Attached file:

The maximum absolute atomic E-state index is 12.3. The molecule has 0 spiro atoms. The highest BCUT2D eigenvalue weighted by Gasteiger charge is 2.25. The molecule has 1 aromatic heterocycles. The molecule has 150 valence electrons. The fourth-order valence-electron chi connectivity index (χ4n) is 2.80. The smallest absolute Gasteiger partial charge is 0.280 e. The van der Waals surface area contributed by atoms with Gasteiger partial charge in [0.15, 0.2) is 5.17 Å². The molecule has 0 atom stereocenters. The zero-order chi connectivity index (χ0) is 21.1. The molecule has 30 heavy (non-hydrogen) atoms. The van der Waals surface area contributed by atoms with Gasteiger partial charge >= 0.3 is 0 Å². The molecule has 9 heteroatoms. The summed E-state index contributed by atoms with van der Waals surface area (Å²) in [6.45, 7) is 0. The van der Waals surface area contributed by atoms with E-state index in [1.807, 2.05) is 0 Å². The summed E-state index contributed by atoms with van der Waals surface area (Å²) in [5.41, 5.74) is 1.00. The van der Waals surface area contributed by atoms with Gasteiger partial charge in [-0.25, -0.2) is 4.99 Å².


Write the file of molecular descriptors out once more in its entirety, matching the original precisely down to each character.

The maximum absolute atomic E-state index is 12.3. The molecule has 0 spiro atoms. The highest BCUT2D eigenvalue weighted by Gasteiger charge is 2.25. The molecule has 1 aromatic heterocycles. The molecule has 150 valence electrons. The fourth-order valence-electron chi connectivity index (χ4n) is 2.80. The smallest absolute Gasteiger partial charge is 0.280 e. The van der Waals surface area contributed by atoms with Gasteiger partial charge in [0.15, 0.2) is 5.17 Å². The molecule has 0 atom stereocenters. The zero-order chi connectivity index (χ0) is 21.1. The molecule has 30 heavy (non-hydrogen) atoms. The van der Waals surface area contributed by atoms with Gasteiger partial charge >= 0.3 is 0 Å². The molecule has 9 heteroatoms. The summed E-state index contributed by atoms with van der Waals surface area (Å²) in [6.45, 7) is 0. The van der Waals surface area contributed by atoms with E-state index in [1.807, 2.05) is 0 Å². The summed E-state index contributed by atoms with van der Waals surface area (Å²) in [5.41, 5.74) is 1.00. The van der Waals surface area contributed by atoms with Gasteiger partial charge in [-0.25, -0.2) is 4.99 Å².